It feels strange to be back in this oh so familiar position of a blank screen staring at me while I scroll longingly through every social media platform waiting for inspiration to strike. But what better way to return than some form of re-introduction. I’m Rachel. I live in the South West of England. I like coffee, pizza and books and I long to be a proud owner of a dog called Alan, but we’re not quite there yet. I started No Space For Milk in 2016 when I was floundering in between degrees, wondering if I should be spending…

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I’m a simple girl with simple pleasures. As you all know, I love a good cup of coffee. I’m happy with an Instant (no snobbery here), I’m happy in a coffee shop, but I’m happiest when I’m in the comfort of my own home, cradling a nice hot cup of my own creation. Milk has always been a foe of mine. I hated it as a child and I still hate it now, except I can make some allowances (like when it’s being made into a mac n’ cheese sauce. So in a vow to be more animal friendly and…

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Social media is a tricky trickster isn’t it? You don’t even log in to anything anymore, you just type the first couple of letters into your URL bar and up it comes. That’s when you’re faced with utter information overload. Opinions stated as though they are fact, edited photos on edited backgrounds, it’s impossible to tell whether you’re looking at something real or entirely curated? At the end of 2018, I realised I was becoming more and more irritated with a certain aspect of blogging: the falseness of it all. I probably shouldn’t let it affect me so much but…

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As Kylie Jenner put so eloquently two years that 2016 was going to be the year of realising stuff, 2018 has been my realising things year. At the beginning of 2018 I wrote myself six goals in the front of my Fearne Cotton Happy Journal. I will become a registered mental health nurse. I will get married. I will get a great job. I will run 10K. I will move to a new area. I will go abroad. I remember almost scoffing at some of the goals, because none of them seemed difficult. In fact, I thought I’d gone pretty…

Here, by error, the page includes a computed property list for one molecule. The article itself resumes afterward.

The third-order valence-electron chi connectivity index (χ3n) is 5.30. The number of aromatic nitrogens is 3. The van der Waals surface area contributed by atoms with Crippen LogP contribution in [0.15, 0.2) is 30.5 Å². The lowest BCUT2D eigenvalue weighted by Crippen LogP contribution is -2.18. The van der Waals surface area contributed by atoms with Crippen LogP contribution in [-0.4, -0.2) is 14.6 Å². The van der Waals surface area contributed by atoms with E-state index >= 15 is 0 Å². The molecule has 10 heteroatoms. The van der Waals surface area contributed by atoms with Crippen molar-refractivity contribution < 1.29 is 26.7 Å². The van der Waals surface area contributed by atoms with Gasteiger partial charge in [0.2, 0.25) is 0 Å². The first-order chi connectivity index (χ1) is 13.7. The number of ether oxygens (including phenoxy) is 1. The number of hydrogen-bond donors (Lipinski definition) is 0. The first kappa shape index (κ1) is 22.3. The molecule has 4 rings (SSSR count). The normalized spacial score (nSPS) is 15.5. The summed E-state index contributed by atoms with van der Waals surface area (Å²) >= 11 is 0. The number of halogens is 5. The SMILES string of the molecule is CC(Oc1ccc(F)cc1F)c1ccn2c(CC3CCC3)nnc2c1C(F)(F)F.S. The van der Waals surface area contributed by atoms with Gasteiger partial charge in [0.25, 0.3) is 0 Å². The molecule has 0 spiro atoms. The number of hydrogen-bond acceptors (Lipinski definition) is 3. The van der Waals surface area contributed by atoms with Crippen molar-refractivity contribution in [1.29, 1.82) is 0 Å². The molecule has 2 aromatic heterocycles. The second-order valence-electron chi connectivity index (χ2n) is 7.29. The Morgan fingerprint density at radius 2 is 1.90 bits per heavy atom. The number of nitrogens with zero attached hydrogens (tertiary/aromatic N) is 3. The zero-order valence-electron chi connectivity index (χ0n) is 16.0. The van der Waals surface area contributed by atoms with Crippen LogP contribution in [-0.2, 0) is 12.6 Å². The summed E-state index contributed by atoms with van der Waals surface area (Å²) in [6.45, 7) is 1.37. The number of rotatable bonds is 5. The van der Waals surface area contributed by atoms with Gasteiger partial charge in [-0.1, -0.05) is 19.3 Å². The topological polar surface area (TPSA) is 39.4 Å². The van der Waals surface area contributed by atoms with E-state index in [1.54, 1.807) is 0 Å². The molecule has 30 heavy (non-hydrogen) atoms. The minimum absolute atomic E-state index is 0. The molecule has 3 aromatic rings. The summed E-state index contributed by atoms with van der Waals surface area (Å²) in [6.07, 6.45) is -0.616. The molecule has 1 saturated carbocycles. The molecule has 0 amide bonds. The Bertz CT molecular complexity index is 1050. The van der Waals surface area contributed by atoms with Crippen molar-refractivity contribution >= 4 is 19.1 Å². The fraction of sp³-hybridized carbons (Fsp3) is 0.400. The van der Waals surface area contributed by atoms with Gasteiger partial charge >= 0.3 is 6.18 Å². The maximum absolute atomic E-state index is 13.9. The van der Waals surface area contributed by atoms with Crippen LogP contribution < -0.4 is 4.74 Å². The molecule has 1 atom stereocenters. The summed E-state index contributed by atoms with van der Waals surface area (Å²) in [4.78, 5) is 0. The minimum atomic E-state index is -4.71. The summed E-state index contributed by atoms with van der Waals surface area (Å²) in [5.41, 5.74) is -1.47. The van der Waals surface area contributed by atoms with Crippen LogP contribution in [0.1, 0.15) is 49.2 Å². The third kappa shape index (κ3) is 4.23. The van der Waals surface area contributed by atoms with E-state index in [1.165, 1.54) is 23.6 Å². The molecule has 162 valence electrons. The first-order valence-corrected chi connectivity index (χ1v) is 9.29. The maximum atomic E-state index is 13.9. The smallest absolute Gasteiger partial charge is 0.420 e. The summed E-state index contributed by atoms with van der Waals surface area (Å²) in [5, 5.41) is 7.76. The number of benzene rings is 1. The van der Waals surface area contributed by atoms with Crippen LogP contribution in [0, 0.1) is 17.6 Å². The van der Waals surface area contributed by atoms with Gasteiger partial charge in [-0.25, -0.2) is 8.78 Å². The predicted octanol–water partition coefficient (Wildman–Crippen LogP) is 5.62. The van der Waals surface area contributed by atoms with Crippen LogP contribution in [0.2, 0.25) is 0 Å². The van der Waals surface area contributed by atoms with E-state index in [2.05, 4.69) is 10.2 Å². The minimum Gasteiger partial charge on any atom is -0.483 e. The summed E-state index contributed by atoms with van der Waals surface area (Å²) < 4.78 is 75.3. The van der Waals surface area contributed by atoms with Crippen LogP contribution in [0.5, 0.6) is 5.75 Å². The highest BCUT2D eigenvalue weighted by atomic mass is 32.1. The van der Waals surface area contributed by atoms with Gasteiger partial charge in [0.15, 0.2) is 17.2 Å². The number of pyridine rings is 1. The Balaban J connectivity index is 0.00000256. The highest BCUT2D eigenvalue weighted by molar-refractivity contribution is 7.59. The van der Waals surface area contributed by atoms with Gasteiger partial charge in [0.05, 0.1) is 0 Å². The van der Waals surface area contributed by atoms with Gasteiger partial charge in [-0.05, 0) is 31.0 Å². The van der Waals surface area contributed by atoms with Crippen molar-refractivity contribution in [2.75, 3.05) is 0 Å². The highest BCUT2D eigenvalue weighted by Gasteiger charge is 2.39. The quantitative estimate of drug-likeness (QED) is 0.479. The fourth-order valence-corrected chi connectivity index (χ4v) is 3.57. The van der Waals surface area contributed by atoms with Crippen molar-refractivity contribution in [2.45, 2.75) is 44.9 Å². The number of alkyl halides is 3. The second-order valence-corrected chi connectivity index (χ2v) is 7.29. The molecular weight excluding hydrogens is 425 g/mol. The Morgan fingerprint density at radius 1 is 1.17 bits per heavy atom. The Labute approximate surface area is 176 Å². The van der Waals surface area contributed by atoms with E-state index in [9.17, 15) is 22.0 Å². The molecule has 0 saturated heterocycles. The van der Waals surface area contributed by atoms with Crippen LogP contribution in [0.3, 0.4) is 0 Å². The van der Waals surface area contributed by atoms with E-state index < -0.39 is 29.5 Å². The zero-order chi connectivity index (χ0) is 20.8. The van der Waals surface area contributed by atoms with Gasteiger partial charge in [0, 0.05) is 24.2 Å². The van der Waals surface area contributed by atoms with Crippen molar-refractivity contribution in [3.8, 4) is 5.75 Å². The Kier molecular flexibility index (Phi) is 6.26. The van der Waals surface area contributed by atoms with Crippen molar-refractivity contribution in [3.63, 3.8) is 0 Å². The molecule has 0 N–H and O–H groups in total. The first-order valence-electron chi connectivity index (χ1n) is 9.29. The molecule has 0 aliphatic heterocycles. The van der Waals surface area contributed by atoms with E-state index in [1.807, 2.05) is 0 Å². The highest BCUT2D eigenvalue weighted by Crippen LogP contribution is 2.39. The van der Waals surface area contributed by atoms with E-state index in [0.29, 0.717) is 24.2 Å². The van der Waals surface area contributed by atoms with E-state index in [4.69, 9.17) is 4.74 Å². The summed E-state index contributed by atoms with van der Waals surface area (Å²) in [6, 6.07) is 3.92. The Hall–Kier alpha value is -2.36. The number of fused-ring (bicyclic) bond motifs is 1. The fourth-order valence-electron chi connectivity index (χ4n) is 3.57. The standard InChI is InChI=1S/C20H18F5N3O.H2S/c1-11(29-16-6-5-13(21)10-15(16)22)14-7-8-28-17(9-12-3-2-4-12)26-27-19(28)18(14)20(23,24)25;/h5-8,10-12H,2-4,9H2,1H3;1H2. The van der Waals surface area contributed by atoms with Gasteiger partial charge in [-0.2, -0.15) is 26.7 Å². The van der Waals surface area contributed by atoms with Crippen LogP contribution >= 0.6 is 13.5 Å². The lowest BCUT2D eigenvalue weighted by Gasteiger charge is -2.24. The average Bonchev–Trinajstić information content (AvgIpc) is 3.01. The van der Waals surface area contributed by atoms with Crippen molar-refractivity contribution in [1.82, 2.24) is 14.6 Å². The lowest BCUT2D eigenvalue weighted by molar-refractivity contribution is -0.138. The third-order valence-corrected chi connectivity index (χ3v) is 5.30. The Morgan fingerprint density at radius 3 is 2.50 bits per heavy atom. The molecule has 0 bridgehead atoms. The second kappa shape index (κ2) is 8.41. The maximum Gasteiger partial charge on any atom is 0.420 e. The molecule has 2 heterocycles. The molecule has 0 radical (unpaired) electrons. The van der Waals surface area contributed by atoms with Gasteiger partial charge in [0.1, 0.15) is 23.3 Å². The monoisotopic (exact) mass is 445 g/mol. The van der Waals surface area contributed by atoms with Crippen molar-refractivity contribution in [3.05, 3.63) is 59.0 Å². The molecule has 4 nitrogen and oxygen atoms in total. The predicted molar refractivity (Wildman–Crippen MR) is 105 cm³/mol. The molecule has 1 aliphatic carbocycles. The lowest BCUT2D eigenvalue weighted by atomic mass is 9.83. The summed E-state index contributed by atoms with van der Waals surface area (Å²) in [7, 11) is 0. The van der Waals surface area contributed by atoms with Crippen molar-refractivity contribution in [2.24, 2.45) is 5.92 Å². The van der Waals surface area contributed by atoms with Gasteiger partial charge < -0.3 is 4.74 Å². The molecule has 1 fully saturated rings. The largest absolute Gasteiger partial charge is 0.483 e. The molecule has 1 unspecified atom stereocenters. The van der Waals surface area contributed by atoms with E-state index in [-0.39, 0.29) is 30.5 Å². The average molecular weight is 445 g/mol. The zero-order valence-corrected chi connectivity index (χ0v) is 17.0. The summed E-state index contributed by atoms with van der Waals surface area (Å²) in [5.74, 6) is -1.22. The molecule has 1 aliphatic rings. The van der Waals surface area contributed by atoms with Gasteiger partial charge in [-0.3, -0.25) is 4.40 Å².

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Every year the same thing happens. September rolls around and I feel the weight of sadness that Summer is over. Then as the year speeds up in that way that only happens in the lead up to Christmas, something darker takes hold. For some, this presents as the “Winter Blues.” Feeling lethargic and miserable as a result of the dark nights and cold weather is pretty normal but if you find that just can’t shift your apathy, then it could be worth talking to your GP about Seasonal Affective Disorder. I’ve struggled through the Winter months for a long time,…

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